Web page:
What Happens After Your Immigrant Visa Interview

A few steps left before you get your green card

You have finished your immigrant visa interview, and you are nearing the finish line. But there are still a few important steps to get your immigrant visa, and ultimately, your green card.  Here is what to expect at the end of this long road.

If you have not yet had your immigrant visa interview yet, make sure to read up on how to prepare for your visa interview.  There are several important steps, like registering online and getting your medical examination.


What happens at the end of my immigrant visa interview?

Right after your immigrant visa interview, one of three things could happen:

  • The officer tells you that your application is approved and that you will be given instructions when and how you will get your passport, inside of which you will be stamped a visa that allows you to enter the U.S.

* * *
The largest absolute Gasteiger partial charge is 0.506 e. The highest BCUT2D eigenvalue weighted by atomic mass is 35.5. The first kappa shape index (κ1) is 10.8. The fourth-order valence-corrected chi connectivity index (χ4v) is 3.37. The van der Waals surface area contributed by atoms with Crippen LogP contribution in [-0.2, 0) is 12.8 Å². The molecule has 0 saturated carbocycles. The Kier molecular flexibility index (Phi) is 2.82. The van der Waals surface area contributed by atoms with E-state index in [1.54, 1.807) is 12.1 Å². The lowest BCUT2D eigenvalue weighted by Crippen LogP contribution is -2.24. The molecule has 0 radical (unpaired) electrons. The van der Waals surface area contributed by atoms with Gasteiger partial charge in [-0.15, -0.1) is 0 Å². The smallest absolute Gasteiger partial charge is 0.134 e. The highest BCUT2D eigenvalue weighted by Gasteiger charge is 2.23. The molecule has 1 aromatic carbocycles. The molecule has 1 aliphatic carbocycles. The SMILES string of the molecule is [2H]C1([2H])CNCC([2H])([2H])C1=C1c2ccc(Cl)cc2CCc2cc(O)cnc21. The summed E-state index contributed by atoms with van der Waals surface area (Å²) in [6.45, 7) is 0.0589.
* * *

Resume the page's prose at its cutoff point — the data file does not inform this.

• The officer will inform you that you are denied and provide you with a piece of paper (often blue) with the reasons for the denial.
  • The officer will inform you that there is an issue with your case and that a decision cannot be made.  The officer will give you a piece of paper or document with instructions how to check the status of your case while it is pending.

Will I get my passport back after my immigrant visa interview?

No, your passport will stay with the officer who interviewed you, even if you are approved.  This is to complete the processing of your case and put the actual visa on one of the pages inside your passport.  This normally takes 7-10 days but can take longer depending on which U.S. consulate is processing your immigrant visa application.

How long will it take to get my visa after an immigrant visa interview?

After the visa interview, the consular officer will often hold on to your passport and documents to finish processing your application.  If your immigrant visa application is approved by the consulate, it takes 7 to 10 days to get back your passport.  You can receive your passport in one of two ways.  Either you will receive instructions on when and where to pick up your passport, or you will receive it by mail.  The exact method will depend on which country you are applying from.